Digital Right Foundation (DRF) has announced to launch Pakistan’s first cyber harassment helpline. The decision was made official on Monday, at ‘Hamara Internet- Ending Online Violence Against Women’ conference, held in Islamabad.
The service is designed to help and provide digital security and legal counselling. Further, DRF is also aiming to provide psychological counselling to the victims. The service will go live on December 1, 2016.
The founder of DRF, Nighat Dad explained that there could be different aspects of harassment, and it is not limited to physique only. She desrcibed harassment as the state where you feel uncomfortable.
“The same applies for the internet if someone is stalking you, sending unsolicited messages of comments on posts – this can convert into violence, threats or blackmail,” Nighat said.
How To Register Your Complain
If you’re a victim of online harassment or violence, dial 0800-39393 to register your complain.
As per DRF, complainant’s privacy is their top priority and they aim to provide ‘free, safe and confidential’ environment to the complainant.
“We will not be recording any calls and storing any data in order to safeguard the complainant’s right to privacy” – said Shmyla Khan, the DRF lawyer.
Online Harassment In Pakistan
Online harassment and violence is an overgrowing issue, which, due to lack of recognition and attention has become a major issue faced by thousands of women everyday.
“After the harassment law was passed the issue was recognised but how to deal with it and how it worked was not sorted. Only those sensitive to the issue can do it”.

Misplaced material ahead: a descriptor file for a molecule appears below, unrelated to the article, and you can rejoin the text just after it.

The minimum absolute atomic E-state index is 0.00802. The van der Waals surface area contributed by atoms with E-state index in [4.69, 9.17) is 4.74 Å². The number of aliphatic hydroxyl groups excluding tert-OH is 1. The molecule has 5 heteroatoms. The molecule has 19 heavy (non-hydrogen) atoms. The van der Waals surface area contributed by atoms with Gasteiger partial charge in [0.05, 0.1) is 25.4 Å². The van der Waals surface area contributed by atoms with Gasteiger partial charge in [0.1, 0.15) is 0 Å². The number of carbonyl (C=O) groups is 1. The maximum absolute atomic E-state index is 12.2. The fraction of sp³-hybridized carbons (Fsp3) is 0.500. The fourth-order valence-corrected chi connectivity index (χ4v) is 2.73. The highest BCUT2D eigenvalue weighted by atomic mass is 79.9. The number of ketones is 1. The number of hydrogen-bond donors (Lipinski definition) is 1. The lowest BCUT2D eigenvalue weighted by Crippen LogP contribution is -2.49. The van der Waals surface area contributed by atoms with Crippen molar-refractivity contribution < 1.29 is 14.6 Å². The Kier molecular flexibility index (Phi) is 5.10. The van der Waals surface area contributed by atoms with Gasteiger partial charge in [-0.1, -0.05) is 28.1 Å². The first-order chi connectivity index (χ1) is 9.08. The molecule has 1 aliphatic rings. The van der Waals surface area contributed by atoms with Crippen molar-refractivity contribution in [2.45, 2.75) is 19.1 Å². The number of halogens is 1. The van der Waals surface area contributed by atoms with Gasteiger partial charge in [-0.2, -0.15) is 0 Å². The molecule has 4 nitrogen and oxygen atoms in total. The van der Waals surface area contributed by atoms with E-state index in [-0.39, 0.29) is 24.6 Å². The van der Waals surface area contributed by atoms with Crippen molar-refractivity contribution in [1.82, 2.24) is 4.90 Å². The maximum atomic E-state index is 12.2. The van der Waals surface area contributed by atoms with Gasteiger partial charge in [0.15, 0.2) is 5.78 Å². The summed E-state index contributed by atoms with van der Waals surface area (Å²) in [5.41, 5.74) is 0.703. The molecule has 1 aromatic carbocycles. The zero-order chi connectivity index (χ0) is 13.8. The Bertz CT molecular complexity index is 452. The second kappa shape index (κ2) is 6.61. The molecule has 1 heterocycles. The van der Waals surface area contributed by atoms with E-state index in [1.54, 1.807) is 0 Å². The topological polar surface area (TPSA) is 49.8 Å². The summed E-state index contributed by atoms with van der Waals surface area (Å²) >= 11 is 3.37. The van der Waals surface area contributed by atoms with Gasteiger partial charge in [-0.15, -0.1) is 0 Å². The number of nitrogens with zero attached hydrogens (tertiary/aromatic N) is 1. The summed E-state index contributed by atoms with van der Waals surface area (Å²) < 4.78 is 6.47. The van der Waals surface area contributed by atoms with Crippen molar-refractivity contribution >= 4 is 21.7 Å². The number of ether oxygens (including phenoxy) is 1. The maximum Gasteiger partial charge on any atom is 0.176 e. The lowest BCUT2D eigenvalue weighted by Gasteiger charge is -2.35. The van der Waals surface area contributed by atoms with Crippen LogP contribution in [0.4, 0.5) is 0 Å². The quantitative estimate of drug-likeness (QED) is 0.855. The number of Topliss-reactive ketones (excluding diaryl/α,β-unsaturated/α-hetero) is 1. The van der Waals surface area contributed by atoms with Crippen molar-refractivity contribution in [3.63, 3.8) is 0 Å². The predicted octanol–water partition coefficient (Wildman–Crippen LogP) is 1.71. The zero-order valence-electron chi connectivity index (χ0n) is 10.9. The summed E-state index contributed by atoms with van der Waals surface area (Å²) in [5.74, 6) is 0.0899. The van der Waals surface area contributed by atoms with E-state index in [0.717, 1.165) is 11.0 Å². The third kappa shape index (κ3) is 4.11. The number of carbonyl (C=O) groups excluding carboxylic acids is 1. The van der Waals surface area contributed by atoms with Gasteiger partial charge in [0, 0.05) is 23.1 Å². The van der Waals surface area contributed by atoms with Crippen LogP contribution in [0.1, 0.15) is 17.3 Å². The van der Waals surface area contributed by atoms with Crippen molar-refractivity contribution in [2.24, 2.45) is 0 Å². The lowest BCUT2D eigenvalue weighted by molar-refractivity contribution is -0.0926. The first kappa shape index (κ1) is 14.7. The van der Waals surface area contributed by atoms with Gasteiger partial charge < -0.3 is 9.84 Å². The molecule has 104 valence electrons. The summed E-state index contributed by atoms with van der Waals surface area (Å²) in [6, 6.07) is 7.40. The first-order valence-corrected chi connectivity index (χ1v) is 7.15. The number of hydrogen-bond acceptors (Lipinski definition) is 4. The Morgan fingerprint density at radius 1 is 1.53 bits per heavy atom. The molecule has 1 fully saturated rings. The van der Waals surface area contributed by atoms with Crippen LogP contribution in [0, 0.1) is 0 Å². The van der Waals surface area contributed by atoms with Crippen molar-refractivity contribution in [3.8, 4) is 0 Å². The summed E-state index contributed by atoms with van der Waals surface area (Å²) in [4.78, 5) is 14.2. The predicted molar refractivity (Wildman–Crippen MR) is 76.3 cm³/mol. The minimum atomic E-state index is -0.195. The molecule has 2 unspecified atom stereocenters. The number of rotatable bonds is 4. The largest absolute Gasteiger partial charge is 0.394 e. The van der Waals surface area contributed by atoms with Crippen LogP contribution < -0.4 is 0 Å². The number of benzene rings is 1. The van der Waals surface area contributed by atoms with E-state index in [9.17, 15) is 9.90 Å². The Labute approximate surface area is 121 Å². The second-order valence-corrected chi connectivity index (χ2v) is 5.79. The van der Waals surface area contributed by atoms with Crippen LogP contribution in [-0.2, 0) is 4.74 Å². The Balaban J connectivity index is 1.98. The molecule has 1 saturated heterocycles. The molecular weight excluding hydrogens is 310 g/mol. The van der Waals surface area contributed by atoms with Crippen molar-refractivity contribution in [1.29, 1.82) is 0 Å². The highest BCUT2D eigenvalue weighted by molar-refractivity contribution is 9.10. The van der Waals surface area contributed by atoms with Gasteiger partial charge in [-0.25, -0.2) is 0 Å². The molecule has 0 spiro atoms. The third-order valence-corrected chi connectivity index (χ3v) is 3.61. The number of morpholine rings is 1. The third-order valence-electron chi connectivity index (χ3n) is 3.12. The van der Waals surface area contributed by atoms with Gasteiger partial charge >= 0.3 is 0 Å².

Keeping this in this mind, DRF started this campaign and put their efforts to raise awareness among women.
“We started our campaign a year ago and the objective was to address online harassment, we went into colleges and universities across the country and spoke to students about online harassment and what to do if they were stuck in such a situation, what preventive measures they could take, online safety and privacy and settings on social media; and how to file a report,” said Nighat Dad.
In our society, discussing with parents and family regarding sexual harassment and unsolicited matters are considered as taboo, and most of the girls fear to speak about it with their family.
“When the girls learnt about these things we started getting so many calls and messages – they realised that if they couldn’t talk to family or friends about this sort of harassment they could come to us,” she said.
While praising the campaign, Anis Haroon, an activist and member of the National Commission on Human Rights said: “It’s a good facility for women because this is a group of women who are willing to support victims of harassment and they have the understanding of the issue because it is a very sensitive issues.”